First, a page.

Challenges And Tips For Diabetes And Dental Care

  • June 15, 2016

If you have diabetes, you are already burdened by so many extra things to do. You have to test your blood sugar levels, take medicine or insulin, and be very careful about what you eat. That’s because diabetes has far-reaching effects on your body. But did you know it can impact your dental health as well? Here’s how diabetes can complicate your dental health.

 

  • Gingivitis: This is the early stage of gum disease. The harmful bacteria that cause tooth decay can irritate your gums. This causes them to get red, sore, swollen, and tender. You might even bleed when you brush and floss. If your diabetes is uncontrolled and your blood sugar is too high, your immune system can’t fight off disease like it should
  • Periodontitis: Gingivitis is the early stage of gum disease, but periodontitis is the advanced stage. Here, the harmful bacteria have gotten inside the gums, not just on the outside. This infection cannot be removed in anyone. Since high blood sugar can interfere with your immune system, such an infection becomes a more serious problem with diabetics. Your chances of losing teeth to gum disease are that much higher.
  • Thrush: This is an uncommon but serious fungal infection in your mouth. If you are diabetic and need to take antibiotics, a side effect is often an increase in sugar levels. This causes your mouth to produce more saliva. A hot, wet mouth is the perfect environment for a fungal infection. You know you have thrush when you have a painful burning sensation on your tongue and the inside of your mouth.
  • Dry mouth: Everyone reacts a bit differently to diabetes. Where one person could have way too much saliva and be at risk for thrush, another person could have too little saliva and suffer from dry mouth. Not only does this make it harder to eat and talk, saliva helps wash away food particles that get stuck to your teeth and gums after eating. When your mouth is dry, more particles remain for harmful bacteria to feed off of.
  • Slower healing: If you’re diabetic, you know how it takes longer for cuts and bruises to heal. All of that sugar in your blood makes it harder for your body to heal normally. If you get a wound to your gums, or if you have a surgical procedure like a dental implant, it’s going to take much longer for your mouth and gums to get back to normal.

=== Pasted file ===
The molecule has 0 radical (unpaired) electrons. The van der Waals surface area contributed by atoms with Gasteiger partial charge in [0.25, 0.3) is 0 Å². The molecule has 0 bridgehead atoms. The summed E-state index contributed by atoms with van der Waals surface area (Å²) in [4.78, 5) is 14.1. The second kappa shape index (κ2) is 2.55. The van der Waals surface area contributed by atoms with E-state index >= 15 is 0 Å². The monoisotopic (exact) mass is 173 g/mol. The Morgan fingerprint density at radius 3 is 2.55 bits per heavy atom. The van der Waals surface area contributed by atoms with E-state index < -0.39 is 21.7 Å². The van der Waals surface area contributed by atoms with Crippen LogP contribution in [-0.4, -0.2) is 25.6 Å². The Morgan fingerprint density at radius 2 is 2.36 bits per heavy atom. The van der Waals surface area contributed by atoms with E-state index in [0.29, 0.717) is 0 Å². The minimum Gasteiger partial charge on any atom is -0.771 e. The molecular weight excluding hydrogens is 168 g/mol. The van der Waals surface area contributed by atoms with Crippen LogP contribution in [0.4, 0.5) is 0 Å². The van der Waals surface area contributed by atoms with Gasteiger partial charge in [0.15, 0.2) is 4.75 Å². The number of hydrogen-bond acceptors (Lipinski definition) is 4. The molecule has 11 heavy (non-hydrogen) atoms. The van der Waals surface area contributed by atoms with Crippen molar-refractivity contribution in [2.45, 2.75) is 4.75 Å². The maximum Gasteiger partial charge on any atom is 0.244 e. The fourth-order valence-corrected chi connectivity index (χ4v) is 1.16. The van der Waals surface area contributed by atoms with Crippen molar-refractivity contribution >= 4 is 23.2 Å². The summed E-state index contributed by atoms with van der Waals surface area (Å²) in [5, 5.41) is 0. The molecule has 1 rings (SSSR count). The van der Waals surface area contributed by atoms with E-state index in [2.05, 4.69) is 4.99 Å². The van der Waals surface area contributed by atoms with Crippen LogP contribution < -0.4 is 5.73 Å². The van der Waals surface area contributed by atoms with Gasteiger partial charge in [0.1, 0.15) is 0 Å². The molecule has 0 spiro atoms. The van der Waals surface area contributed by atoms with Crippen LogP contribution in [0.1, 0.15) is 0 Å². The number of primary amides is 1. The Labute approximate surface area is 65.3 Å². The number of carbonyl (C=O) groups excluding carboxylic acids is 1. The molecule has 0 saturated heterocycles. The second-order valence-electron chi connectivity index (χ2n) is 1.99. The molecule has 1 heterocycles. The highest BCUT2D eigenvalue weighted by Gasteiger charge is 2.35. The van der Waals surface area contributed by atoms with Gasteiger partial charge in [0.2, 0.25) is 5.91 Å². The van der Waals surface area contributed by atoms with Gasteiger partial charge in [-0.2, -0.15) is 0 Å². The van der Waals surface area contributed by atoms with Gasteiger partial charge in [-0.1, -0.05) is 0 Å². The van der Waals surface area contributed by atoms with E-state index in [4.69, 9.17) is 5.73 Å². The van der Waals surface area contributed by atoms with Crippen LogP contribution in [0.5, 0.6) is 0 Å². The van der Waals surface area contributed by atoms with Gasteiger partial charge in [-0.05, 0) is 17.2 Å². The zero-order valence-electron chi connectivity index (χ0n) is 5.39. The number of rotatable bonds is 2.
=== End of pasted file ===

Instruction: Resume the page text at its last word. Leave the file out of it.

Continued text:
Is there anything you can do? Definitely.

Here are some tips to help you avoid the dental complications brought on by diabetes and high blood sugar.

 

  • Use alcohol-free rinses: If dry mouth is a problem, or you want to fight the harmful bacteria in your mouth, rinses and mouthwashes can help. But alcohol actually dries out your mouth. Make sure you purchase ones that are alcohol-free or you could be making your dry mouth problem worse.
  • Use a soft-bristled brush: For people without diabetes, a hard-bristled brush is just not necessary. It won’t get your teeth more clean than a soft-bristled one. It can even cause a small amount of damage to your gums and enamel. If you have diabetes, your body is already slow to heal. Using a hard-bristled brush can hurt your gums and increase your chances of getting gingivitis.
  • Brush and floss: Everyone should be taking care of their teeth like this, but if you have diabetes, you really need to make sure you are doing it right. Brush after meals and make sure you floss at least once each day. This will help keep food particles from collecting in your mouth, which will decrease your risk of gum disease and tooth decay. Since both are bigger problems when you’re blood sugar is high, this is especially important when you have diabetes.
  • Visit our office for regular cleanings and exams: Along the same lines, make sure you are not skipping your dental visits every six months. Because you are at a higher risk for dental problems, we need to see you in our Honolulu, HI dental office like clockwork. This way, our team can spot any problems early.
  • If you have traditional dentures, clean them every night: If you have full dentures, you might be tempted to leave them in overnight because it’s easier. That’s never a good idea, but if you have diabetes, it’s worse. You can be irritating your gums which increases your chances at gum disease. Take them out and clean them each night.

 

Our dental team is experienced in working with patients who have diabetes, so call us today at 808-797-3680, or complete this simple web form, to make your next appointment.